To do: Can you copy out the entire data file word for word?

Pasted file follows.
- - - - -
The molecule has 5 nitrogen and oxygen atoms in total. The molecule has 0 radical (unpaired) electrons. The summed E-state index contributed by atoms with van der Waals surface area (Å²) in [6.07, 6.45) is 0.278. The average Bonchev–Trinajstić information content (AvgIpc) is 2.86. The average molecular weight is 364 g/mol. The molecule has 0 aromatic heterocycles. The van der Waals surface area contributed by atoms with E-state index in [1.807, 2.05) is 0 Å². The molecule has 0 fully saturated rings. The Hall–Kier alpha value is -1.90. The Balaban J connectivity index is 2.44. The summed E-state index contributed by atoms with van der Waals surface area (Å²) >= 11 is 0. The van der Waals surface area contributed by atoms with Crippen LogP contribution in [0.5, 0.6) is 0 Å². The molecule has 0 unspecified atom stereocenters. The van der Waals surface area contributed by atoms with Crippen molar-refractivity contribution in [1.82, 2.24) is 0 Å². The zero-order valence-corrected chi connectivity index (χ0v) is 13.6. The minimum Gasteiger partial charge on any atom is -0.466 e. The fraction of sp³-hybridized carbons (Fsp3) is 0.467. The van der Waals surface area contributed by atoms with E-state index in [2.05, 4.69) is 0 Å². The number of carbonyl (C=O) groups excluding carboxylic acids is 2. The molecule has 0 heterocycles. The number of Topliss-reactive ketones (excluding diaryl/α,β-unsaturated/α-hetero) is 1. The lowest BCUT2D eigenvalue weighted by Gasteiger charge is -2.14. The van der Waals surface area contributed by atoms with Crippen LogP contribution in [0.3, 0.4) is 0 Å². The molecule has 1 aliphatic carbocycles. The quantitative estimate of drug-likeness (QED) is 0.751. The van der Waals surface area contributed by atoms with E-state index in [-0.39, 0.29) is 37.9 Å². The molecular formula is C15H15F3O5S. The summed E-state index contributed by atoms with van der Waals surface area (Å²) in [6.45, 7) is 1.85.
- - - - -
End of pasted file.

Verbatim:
The molecule has 5 nitrogen and oxygen atoms in total. The molecule has 0 radical (unpaired) electrons. The summed E-state index contributed by atoms with van der Waals surface area (Å²) in [6.07, 6.45) is 0.278. The average Bonchev–Trinajstić information content (AvgIpc) is 2.86. The average molecular weight is 364 g/mol. The molecule has 0 aromatic heterocycles. The van der Waals surface area contributed by atoms with E-state index in [1.807, 2.05) is 0 Å². The molecule has 0 fully saturated rings. The Hall–Kier alpha value is -1.90. The Balaban J connectivity index is 2.44. The summed E-state index contributed by atoms with van der Waals surface area (Å²) >= 11 is 0. The van der Waals surface area contributed by atoms with Crippen LogP contribution in [0.5, 0.6) is 0 Å². The molecule has 0 unspecified atom stereocenters. The van der Waals surface area contributed by atoms with Crippen molar-refractivity contribution in [1.82, 2.24) is 0 Å². The zero-order valence-corrected chi connectivity index (χ0v) is 13.6. The minimum Gasteiger partial charge on any atom is -0.466 e. The fraction of sp³-hybridized carbons (Fsp3) is 0.467. The van der Waals surface area contributed by atoms with E-state index in [2.05, 4.69) is 0 Å². The number of carbonyl (C=O) groups excluding carboxylic acids is 2. The molecule has 0 heterocycles. The number of Topliss-reactive ketones (excluding diaryl/α,β-unsaturated/α-hetero) is 1. The lowest BCUT2D eigenvalue weighted by Gasteiger charge is -2.14. The van der Waals surface area contributed by atoms with Crippen LogP contribution in [0.3, 0.4) is 0 Å². The molecule has 1 aliphatic carbocycles. The quantitative estimate of drug-likeness (QED) is 0.751. The van der Waals surface area contributed by atoms with E-state index in [-0.39, 0.29) is 37.9 Å². The molecular formula is C15H15F3O5S. The summed E-state index contributed by atoms with van der Waals surface area (Å²) in [6.45, 7) is 1.85.